"Dirty Laundry" by Disha Bose is our "GMA" Book Club pick for April.
The thrilling novel proves that secrets, desires and even blood can all come out in the wash. In her debut novel, Bose reinvents age-old ideas of love and deceit that can make even the most dysfunctional life look so-called "perfect."
The novel centers on Ciara Dunphy, who appears to have it all -- a loving husband, perfect children and a beautiful home in a small Irish village -- until she's found murdered and the pristine facade comes crumbling down.
Ciara's best friend Mishti Guha, a mother "different" from the others in Ciara's tight-knit circle, and Lauren Doyle, a mother who finds herself at the butt of most jokes, become unlikely allies.
It seems like everyone has something to gain from Ciara's murder. In order to avoid blame, friends turn to foes and begin to air each other's dirty laundry.
For those who are fans of twisted tales like "Big Little Lies," Bose weaves an intricate fabric of complicated female friendships and the motivations to keep up appearances. Readers will quickly learn -- nothing is ever as it seems.
Listen and read an excerpt below and get a copy of the book here.
'Dirty Laundry' by Disha Bose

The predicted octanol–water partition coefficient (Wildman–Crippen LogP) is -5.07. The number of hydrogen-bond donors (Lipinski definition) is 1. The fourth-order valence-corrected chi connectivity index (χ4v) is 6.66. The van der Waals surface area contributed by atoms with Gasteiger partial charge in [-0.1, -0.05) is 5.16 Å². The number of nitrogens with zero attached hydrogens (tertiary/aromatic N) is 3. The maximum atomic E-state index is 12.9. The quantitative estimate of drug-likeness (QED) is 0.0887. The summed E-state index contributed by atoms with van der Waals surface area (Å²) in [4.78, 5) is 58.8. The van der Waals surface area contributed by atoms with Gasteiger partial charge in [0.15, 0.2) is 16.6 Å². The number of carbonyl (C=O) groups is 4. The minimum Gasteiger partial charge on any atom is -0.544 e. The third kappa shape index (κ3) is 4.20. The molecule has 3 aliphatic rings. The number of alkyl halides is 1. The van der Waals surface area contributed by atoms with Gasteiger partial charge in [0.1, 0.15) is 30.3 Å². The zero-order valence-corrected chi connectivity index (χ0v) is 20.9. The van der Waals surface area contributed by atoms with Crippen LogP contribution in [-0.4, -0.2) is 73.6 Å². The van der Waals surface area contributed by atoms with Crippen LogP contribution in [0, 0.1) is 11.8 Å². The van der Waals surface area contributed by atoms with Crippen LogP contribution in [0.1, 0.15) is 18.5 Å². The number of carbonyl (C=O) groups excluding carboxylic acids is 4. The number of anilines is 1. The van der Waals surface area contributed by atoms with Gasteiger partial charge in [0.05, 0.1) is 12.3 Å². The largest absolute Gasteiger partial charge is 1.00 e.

This thrilling novel proves that secrets, desires, and even blood can all come out in the wash. In her debut novel, Bose reinvents age-old ideas of love and deceit that can make even the most dysfunctional life look so-called "perfect."
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This month, we are also teaming up with Little Free Library to give out free copies in Times Square and at 150 locations across the U.S. and Canada. Since 2009, more than 300 million books have been shared in Little Free Libraries across the world. Click here to find a copy of "Dirty Laundry" at a Little Free Library location near you.
Read along with us and join the conversation all month long on our Instagram account -- GMA Book Club and #GMABookClub.
The house smelled of porridge, detergent, and soiled nappies. A few years ago, it smelled of patchouli, filtered coffee, and Black Opium by Yves Saint Laurent.
"I hate him. I hate you, and Daddy, and Granny. And I hate him the most."
"Bella, you don't mean that." Reasoning with a four-year-old was a losing game, so Ciara tried only half-heartedly.
She had Finn, the baby, on her hip, swinging him gently. When he was even smaller and cried all the time, this was the only way she could stop him from turning purple. She preferred not holding him often and creating bad habits, but she found herself needing to hold him like a comforter against Bella.
"I do, I mean it. I hate him the most." Bella pointed at her brother's unperturbed face.
"So what do you want me to do about it?" Ciara was staring at the hillock of congealed tea bags, where they'd stained and discolored the marble countertop. It was a few days since she'd bothered using a dish to discard them or giving the counter a wipe.
"I'm going to cut off his hair."
Ciara turned to her daughter. She felt an itching desire to drag her out of the house and leave her in the front yard.